Several years ago, Richard M. Daley, mayor of my hometown of Chicago, vowed to make his city green. To that end, he built the Chicago Center for Green Technology and the Household Chemicals and Computer Recycling Facility. Also, he became a rather staunch proponent of rooftop gardens as a means of reducing air-conditioning use. One such garden was built atop City Hall and became a symbol of the mayor's pledge.
There is little question Mayor Daley has done much in recent years to improve the city, especially near and along the lakefront. Many ghastly looking high-rise buildings have been torn down, and there hardly is a neighborhood where housing—new or rehabbed—does not command top dollar.
But that does not make Chicago green. Case in point: The Chicago Tribune recently reported that, despite a plan to cut carbon emissions generated by city government buildings by 4 percent, carbon emissions have increased 10 percent over the last four years.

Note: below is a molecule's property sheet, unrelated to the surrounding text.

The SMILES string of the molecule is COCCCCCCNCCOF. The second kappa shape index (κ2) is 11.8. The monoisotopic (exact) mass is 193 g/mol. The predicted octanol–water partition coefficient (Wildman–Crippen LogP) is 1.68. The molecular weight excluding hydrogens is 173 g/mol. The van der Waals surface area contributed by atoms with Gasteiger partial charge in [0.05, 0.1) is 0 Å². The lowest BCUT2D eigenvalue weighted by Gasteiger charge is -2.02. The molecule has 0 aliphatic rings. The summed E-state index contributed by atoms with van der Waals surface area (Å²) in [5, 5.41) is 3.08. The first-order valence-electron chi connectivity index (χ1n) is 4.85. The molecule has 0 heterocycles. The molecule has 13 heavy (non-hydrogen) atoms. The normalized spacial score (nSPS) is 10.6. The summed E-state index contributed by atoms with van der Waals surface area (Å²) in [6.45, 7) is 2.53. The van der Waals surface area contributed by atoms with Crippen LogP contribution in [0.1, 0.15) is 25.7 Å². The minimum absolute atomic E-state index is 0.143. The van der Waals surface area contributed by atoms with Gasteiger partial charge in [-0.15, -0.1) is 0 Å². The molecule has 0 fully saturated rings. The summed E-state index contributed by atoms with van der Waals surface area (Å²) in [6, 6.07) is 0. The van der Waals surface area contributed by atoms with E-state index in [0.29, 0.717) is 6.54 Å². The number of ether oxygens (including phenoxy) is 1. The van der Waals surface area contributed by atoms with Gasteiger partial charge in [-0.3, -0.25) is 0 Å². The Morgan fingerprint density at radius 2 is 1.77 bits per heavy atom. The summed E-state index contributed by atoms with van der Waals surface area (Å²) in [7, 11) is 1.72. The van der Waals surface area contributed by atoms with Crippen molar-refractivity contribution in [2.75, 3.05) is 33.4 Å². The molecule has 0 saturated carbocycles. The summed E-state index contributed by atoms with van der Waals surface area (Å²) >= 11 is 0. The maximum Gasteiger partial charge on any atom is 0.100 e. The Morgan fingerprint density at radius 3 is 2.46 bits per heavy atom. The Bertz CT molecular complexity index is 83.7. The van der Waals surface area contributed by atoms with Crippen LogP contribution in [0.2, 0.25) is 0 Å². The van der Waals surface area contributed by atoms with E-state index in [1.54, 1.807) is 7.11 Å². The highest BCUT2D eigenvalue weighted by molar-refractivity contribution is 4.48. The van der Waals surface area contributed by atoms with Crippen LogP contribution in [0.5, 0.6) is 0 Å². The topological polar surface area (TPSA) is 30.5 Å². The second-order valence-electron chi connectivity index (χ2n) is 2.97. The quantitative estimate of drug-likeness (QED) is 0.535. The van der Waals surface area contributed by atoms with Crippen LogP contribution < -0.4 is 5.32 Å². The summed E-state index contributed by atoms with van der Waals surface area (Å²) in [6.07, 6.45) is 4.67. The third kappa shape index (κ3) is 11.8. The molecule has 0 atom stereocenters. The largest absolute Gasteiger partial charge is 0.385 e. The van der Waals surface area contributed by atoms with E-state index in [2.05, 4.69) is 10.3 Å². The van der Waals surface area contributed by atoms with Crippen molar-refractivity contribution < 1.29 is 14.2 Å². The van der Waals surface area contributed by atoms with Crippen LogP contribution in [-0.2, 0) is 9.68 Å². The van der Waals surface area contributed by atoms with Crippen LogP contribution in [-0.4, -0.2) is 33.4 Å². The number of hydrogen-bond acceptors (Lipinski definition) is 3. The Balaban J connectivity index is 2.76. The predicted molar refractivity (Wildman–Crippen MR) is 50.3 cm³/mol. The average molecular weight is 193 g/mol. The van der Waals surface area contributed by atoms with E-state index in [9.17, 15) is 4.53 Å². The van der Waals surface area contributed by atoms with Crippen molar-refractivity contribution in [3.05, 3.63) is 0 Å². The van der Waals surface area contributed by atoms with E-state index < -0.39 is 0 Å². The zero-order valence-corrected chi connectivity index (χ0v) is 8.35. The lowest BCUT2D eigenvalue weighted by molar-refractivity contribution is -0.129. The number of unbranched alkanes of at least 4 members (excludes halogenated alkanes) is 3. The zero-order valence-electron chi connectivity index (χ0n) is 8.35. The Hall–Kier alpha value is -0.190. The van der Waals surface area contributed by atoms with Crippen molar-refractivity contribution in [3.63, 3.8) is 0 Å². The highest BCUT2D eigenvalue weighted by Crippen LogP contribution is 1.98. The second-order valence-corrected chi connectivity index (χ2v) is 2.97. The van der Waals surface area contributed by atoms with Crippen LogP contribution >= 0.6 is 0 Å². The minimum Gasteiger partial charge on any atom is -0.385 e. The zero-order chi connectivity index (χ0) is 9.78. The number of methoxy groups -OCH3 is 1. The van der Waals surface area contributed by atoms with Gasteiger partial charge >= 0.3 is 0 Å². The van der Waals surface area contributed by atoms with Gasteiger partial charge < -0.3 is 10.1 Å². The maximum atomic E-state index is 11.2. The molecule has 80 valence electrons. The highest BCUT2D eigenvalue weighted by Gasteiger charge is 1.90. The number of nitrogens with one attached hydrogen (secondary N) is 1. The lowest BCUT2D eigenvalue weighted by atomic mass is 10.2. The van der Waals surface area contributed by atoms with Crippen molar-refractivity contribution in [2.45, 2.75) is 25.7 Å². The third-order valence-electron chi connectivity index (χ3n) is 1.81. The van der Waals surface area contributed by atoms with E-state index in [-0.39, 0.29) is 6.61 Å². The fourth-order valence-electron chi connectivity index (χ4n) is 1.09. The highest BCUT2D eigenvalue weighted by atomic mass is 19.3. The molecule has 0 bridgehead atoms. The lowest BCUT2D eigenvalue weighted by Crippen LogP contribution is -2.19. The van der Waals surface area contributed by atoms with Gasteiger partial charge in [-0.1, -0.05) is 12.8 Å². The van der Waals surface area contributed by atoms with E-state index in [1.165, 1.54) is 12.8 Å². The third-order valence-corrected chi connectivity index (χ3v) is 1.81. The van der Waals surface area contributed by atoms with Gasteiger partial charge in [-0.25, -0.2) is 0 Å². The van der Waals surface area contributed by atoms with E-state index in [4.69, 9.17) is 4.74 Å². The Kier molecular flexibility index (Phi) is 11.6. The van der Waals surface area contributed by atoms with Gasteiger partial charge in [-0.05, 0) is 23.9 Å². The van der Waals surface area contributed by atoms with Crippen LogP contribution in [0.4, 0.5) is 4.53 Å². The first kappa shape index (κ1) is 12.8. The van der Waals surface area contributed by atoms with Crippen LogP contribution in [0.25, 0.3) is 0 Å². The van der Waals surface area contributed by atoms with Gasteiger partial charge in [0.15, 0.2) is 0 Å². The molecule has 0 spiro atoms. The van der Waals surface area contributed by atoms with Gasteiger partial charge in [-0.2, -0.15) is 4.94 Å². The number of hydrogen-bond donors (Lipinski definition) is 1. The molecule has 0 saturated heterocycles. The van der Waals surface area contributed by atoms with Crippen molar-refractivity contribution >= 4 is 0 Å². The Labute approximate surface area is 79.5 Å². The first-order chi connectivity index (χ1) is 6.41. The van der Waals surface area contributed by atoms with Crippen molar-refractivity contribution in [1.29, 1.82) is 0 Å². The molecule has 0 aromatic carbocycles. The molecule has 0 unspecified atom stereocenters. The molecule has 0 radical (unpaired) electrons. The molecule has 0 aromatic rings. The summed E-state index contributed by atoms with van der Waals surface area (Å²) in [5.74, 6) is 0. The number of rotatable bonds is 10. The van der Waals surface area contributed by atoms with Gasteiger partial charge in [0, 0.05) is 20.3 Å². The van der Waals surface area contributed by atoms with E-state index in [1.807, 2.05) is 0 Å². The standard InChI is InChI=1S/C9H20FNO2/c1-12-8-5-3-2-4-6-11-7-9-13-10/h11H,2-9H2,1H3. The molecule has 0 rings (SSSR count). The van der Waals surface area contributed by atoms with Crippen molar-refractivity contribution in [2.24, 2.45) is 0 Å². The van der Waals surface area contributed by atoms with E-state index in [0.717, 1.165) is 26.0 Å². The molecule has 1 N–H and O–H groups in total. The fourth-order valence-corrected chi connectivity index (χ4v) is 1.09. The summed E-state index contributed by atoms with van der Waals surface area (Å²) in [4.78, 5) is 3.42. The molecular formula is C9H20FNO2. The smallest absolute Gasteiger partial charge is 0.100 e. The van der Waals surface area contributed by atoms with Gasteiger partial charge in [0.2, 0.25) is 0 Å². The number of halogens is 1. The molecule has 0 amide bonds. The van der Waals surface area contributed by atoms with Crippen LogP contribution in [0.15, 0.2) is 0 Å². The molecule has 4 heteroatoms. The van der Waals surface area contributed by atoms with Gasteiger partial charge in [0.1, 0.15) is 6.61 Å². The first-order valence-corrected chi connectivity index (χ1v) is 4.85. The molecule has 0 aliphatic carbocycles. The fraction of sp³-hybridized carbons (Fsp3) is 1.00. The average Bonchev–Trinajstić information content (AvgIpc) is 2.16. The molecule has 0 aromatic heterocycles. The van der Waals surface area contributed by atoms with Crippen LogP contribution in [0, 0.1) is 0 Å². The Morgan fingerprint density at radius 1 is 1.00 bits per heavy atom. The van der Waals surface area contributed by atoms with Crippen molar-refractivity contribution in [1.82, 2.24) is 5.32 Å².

What went wrong? Was the city hopelessly optimistic in its planning, or did it take its eye off the proverbial ball? That, I do not know. What I do know is that it takes lasting commitment and technological expertise to make even one building green, let alone numerous buildings that rely heavily on fossil fuels. That commitment and expertise is what HPAC Engineering is looking to foster with its fourth annual Engineering Green Buildings Conference and Expo, which will be held Sept. 17 and 18 at Mandalay Bay Resort and Casino in Las Vegas.
The session schedule is nearly complete as of this writing, and we are excited by how it is taking shape. We have assembled a stellar lineup of industry experts who will give presentations on the tools and technologies necessary to design and maintain green mechanical systems in government, education, and hospitality buildings. Buildings like those in Chicago—and your town.
For more information on the conference, visit www.egbregistration.com.
See you there.